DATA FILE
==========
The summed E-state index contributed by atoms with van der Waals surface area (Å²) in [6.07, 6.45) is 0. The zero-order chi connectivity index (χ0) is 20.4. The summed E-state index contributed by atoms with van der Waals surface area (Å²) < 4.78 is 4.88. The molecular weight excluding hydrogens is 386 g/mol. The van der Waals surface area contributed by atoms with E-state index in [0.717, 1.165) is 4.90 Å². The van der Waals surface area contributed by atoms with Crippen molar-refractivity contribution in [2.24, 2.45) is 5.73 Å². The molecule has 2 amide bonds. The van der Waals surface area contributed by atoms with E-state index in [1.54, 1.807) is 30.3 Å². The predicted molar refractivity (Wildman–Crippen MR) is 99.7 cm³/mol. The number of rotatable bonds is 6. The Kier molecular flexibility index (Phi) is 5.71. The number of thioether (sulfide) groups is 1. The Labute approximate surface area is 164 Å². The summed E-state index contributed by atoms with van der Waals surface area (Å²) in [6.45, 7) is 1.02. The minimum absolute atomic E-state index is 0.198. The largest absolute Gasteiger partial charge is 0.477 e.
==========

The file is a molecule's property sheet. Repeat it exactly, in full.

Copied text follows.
The summed E-state index contributed by atoms with van der Waals surface area (Å²) in [6.07, 6.45) is 0. The zero-order chi connectivity index (χ0) is 20.4. The summed E-state index contributed by atoms with van der Waals surface area (Å²) < 4.78 is 4.88. The molecular weight excluding hydrogens is 386 g/mol. The van der Waals surface area contributed by atoms with E-state index in [0.717, 1.165) is 4.90 Å². The van der Waals surface area contributed by atoms with Crippen molar-refractivity contribution in [2.24, 2.45) is 5.73 Å². The molecule has 2 amide bonds. The van der Waals surface area contributed by atoms with E-state index in [1.54, 1.807) is 30.3 Å². The predicted molar refractivity (Wildman–Crippen MR) is 99.7 cm³/mol. The number of rotatable bonds is 6. The Kier molecular flexibility index (Phi) is 5.71. The number of thioether (sulfide) groups is 1. The Labute approximate surface area is 164 Å². The summed E-state index contributed by atoms with van der Waals surface area (Å²) in [6.45, 7) is 1.02. The minimum absolute atomic E-state index is 0.198. The largest absolute Gasteiger partial charge is 0.477 e.